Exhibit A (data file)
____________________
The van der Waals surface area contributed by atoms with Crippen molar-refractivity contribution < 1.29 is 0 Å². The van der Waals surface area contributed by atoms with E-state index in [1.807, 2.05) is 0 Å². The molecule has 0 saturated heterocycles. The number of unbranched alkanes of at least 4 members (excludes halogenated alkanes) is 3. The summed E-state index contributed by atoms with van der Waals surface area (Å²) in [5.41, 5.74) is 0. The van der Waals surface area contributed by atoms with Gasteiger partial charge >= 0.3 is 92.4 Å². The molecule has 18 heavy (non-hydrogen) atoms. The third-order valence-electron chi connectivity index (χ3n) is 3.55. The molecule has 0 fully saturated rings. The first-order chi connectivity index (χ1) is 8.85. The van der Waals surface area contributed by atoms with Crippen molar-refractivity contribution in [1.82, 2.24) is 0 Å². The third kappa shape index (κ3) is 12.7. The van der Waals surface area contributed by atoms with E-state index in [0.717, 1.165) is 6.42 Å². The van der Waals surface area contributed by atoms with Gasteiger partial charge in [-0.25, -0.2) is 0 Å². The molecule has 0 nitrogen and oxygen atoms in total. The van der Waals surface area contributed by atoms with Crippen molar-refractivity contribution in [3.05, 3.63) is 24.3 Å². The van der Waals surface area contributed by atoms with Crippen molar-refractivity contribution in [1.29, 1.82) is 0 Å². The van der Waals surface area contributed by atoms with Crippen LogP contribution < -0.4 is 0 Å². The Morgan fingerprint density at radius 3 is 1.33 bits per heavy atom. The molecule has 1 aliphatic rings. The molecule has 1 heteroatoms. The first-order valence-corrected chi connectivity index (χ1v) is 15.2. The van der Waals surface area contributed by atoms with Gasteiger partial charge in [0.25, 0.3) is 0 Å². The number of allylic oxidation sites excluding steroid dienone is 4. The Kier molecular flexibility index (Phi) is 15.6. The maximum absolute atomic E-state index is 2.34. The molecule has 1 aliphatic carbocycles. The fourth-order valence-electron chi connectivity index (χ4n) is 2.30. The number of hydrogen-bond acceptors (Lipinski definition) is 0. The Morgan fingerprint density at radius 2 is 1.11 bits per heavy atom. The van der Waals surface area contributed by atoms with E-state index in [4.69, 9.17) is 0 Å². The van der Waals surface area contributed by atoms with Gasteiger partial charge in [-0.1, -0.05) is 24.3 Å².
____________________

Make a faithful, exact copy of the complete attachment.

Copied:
The van der Waals surface area contributed by atoms with Crippen molar-refractivity contribution < 1.29 is 0 Å². The van der Waals surface area contributed by atoms with E-state index in [1.807, 2.05) is 0 Å². The molecule has 0 saturated heterocycles. The number of unbranched alkanes of at least 4 members (excludes halogenated alkanes) is 3. The summed E-state index contributed by atoms with van der Waals surface area (Å²) in [5.41, 5.74) is 0. The van der Waals surface area contributed by atoms with Gasteiger partial charge >= 0.3 is 92.4 Å². The molecule has 18 heavy (non-hydrogen) atoms. The third-order valence-electron chi connectivity index (χ3n) is 3.55. The molecule has 0 fully saturated rings. The first-order chi connectivity index (χ1) is 8.85. The van der Waals surface area contributed by atoms with Crippen molar-refractivity contribution in [1.82, 2.24) is 0 Å². The third kappa shape index (κ3) is 12.7. The van der Waals surface area contributed by atoms with E-state index in [0.717, 1.165) is 6.42 Å². The van der Waals surface area contributed by atoms with Gasteiger partial charge in [-0.25, -0.2) is 0 Å². The molecule has 0 nitrogen and oxygen atoms in total. The van der Waals surface area contributed by atoms with Crippen molar-refractivity contribution in [3.05, 3.63) is 24.3 Å². The van der Waals surface area contributed by atoms with Crippen molar-refractivity contribution in [1.29, 1.82) is 0 Å². The van der Waals surface area contributed by atoms with Crippen LogP contribution < -0.4 is 0 Å². The Morgan fingerprint density at radius 3 is 1.33 bits per heavy atom. The molecule has 1 aliphatic rings. The molecule has 1 heteroatoms. The first-order valence-corrected chi connectivity index (χ1v) is 15.2. The van der Waals surface area contributed by atoms with Gasteiger partial charge in [0.25, 0.3) is 0 Å². The number of allylic oxidation sites excluding steroid dienone is 4. The Kier molecular flexibility index (Phi) is 15.6. The maximum absolute atomic E-state index is 2.34. The molecule has 1 aliphatic carbocycles. The fourth-order valence-electron chi connectivity index (χ4n) is 2.30. The number of hydrogen-bond acceptors (Lipinski definition) is 0. The Morgan fingerprint density at radius 2 is 1.11 bits per heavy atom. The van der Waals surface area contributed by atoms with E-state index in [4.69, 9.17) is 0 Å². The van der Waals surface area contributed by atoms with Gasteiger partial charge in [-0.1, -0.05) is 24.3 Å².